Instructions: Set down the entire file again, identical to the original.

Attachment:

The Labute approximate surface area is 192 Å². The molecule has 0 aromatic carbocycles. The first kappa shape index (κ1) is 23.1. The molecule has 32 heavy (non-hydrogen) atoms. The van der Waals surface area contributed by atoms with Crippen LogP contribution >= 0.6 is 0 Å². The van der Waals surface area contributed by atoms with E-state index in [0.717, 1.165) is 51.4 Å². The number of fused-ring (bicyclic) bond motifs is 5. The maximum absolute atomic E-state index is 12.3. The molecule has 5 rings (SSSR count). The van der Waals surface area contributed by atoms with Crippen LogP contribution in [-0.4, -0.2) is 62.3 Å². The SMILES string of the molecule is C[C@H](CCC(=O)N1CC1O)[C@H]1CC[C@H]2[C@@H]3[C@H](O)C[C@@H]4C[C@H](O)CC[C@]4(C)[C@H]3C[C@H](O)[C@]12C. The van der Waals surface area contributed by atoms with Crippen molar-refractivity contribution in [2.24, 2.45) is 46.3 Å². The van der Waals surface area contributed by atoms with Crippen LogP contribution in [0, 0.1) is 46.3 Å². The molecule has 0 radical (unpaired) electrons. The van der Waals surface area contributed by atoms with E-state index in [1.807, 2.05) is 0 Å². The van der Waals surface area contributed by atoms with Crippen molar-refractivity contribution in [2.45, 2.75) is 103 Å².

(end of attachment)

The Labute approximate surface area is 192 Å². The molecule has 0 aromatic carbocycles. The first kappa shape index (κ1) is 23.1. The molecule has 32 heavy (non-hydrogen) atoms. The van der Waals surface area contributed by atoms with Crippen LogP contribution >= 0.6 is 0 Å². The van der Waals surface area contributed by atoms with E-state index in [0.717, 1.165) is 51.4 Å². The number of fused-ring (bicyclic) bond motifs is 5. The maximum absolute atomic E-state index is 12.3. The molecule has 5 rings (SSSR count). The van der Waals surface area contributed by atoms with Crippen LogP contribution in [-0.4, -0.2) is 62.3 Å². The SMILES string of the molecule is C[C@H](CCC(=O)N1CC1O)[C@H]1CC[C@H]2[C@@H]3[C@H](O)C[C@@H]4C[C@H](O)CC[C@]4(C)[C@H]3C[C@H](O)[C@]12C. The van der Waals surface area contributed by atoms with Crippen molar-refractivity contribution in [2.24, 2.45) is 46.3 Å². The van der Waals surface area contributed by atoms with Crippen LogP contribution in [0, 0.1) is 46.3 Å². The molecule has 0 radical (unpaired) electrons. The van der Waals surface area contributed by atoms with E-state index in [1.807, 2.05) is 0 Å². The van der Waals surface area contributed by atoms with Crippen molar-refractivity contribution in [2.45, 2.75) is 103 Å².